Abstract published: August 2021
Development of a standardised approach for evaluating and assimilating biosimilars should improve efficiency of their integration into existing workflows. A comprehensive cancer centre shares some practical considerations to serve as a guide to other institutions as they navigate the biosimilars landscape and support the transition to biosimilars in practice.
Biosimilars – biological products that are highly similar to reference products with no clinically meaningful differences – were allowed to enter the US market following ratification of the Biologics Price Competition and Innovation Act. Access to these potentially cheaper drugs was anticipated to reduce total pharmaceutical expenditures in the USA ranging between $24 and $150 billion within a 10-year period, with a corresponding reduction in total spending on biologics of approximately 3%. However, biosimilars still comprise less than one third of the total biologics use.
For cancer patients, providers seem more amenable to use biosimilars in the settings of palliation and supportive care than for curative purposes. Barriers to more widespread use of oncology biosimilars may include prescribers’ concerns over safety and efficacy, pricing and contract issues, and laws and regulations for substitution and interchangeability. These barriers may be effectively overcome by better prescriber education on switching studies, clear FDA guidance on substitution, and reform of formulary policies. And from a practical standpoint, willingness to provide temporal and financial investment to operationalize transition to biosimilars is required.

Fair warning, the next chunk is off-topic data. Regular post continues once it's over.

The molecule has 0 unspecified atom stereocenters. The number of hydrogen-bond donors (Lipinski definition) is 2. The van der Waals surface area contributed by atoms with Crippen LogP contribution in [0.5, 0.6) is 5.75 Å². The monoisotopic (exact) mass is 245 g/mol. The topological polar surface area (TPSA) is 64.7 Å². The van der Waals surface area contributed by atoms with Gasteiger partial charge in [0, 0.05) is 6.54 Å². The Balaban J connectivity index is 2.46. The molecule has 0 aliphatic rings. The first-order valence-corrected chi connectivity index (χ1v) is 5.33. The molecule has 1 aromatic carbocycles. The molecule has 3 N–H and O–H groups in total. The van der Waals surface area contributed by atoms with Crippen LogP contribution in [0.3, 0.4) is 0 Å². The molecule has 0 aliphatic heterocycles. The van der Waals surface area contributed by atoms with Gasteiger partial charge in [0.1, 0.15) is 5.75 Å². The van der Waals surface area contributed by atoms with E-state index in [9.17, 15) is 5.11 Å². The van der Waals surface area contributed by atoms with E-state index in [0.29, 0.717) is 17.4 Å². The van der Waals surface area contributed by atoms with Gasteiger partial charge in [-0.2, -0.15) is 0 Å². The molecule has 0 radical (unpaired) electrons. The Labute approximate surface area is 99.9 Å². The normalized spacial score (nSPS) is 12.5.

For the above reasons, a comprehensive cancer centre in Houston, TX reports the strategies, challenges, and lessons learned when they elected to move forward with biosimilars.
The first biosimilar evaluated for formulary addition at the cancer centre was the hematopoietic growth factor filgrastim-sndz. After a failed preliminary assessment, subsequent payer policy change and greater opportunities for cost savings, coinciding with publication of post-marketing safety data, led to re-evaluation and full implementation of the biosimilar alongside formulary deletion of the reference biologic. Formulary review for this process included the following steps – first, cost, coverage, and access were evaluated, followed by formulary preparation for use of the biosimilar with engagement of requesting physician, pharmacy, and therapeutics (P&T) committee, and purchasing personnel.
These experiences allowed the cancer centre to transition to biosimilar implementation within an effective timeline.
Trastuzumab is the gold standard of treatment for HER2-expressing cancers, although it is associated with an iThere are many barriers to the increased use of oncology biosimilars in treatment: concerns over safety and efficacy, pricing and contract issues, and laws and regulations for substitution and interchangeability. Improved prescriber education on switching studies, clear FDA guidance on substitution, and reform of formulary policies may help to overcome these barriers and start the transition to biosimilar implementation.